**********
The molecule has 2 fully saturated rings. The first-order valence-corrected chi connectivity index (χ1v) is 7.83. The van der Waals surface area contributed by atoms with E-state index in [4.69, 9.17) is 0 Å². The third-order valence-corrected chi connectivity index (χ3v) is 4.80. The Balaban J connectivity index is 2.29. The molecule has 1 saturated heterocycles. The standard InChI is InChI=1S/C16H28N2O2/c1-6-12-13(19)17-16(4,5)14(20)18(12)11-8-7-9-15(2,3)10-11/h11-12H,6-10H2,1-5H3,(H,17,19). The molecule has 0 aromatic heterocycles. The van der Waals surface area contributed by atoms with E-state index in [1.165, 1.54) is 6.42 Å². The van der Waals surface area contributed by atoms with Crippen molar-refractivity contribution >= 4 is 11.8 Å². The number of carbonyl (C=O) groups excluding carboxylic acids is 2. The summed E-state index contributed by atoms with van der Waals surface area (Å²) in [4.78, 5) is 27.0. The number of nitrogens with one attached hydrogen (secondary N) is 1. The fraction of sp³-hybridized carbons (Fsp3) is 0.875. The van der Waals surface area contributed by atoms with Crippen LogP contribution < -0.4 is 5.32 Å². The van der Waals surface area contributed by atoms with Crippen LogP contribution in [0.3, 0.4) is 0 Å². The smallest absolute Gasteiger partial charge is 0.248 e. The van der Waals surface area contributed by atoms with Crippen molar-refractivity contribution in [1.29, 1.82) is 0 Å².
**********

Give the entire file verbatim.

The molecule has 2 fully saturated rings. The first-order valence-corrected chi connectivity index (χ1v) is 7.83. The van der Waals surface area contributed by atoms with E-state index in [4.69, 9.17) is 0 Å². The third-order valence-corrected chi connectivity index (χ3v) is 4.80. The Balaban J connectivity index is 2.29. The molecule has 1 saturated heterocycles. The standard InChI is InChI=1S/C16H28N2O2/c1-6-12-13(19)17-16(4,5)14(20)18(12)11-8-7-9-15(2,3)10-11/h11-12H,6-10H2,1-5H3,(H,17,19). The molecule has 0 aromatic heterocycles. The van der Waals surface area contributed by atoms with E-state index in [1.165, 1.54) is 6.42 Å². The van der Waals surface area contributed by atoms with Crippen molar-refractivity contribution >= 4 is 11.8 Å². The number of carbonyl (C=O) groups excluding carboxylic acids is 2. The summed E-state index contributed by atoms with van der Waals surface area (Å²) in [4.78, 5) is 27.0. The number of nitrogens with one attached hydrogen (secondary N) is 1. The fraction of sp³-hybridized carbons (Fsp3) is 0.875. The van der Waals surface area contributed by atoms with Crippen LogP contribution < -0.4 is 5.32 Å². The van der Waals surface area contributed by atoms with Crippen LogP contribution in [0.3, 0.4) is 0 Å². The smallest absolute Gasteiger partial charge is 0.248 e. The van der Waals surface area contributed by atoms with Crippen molar-refractivity contribution in [1.29, 1.82) is 0 Å².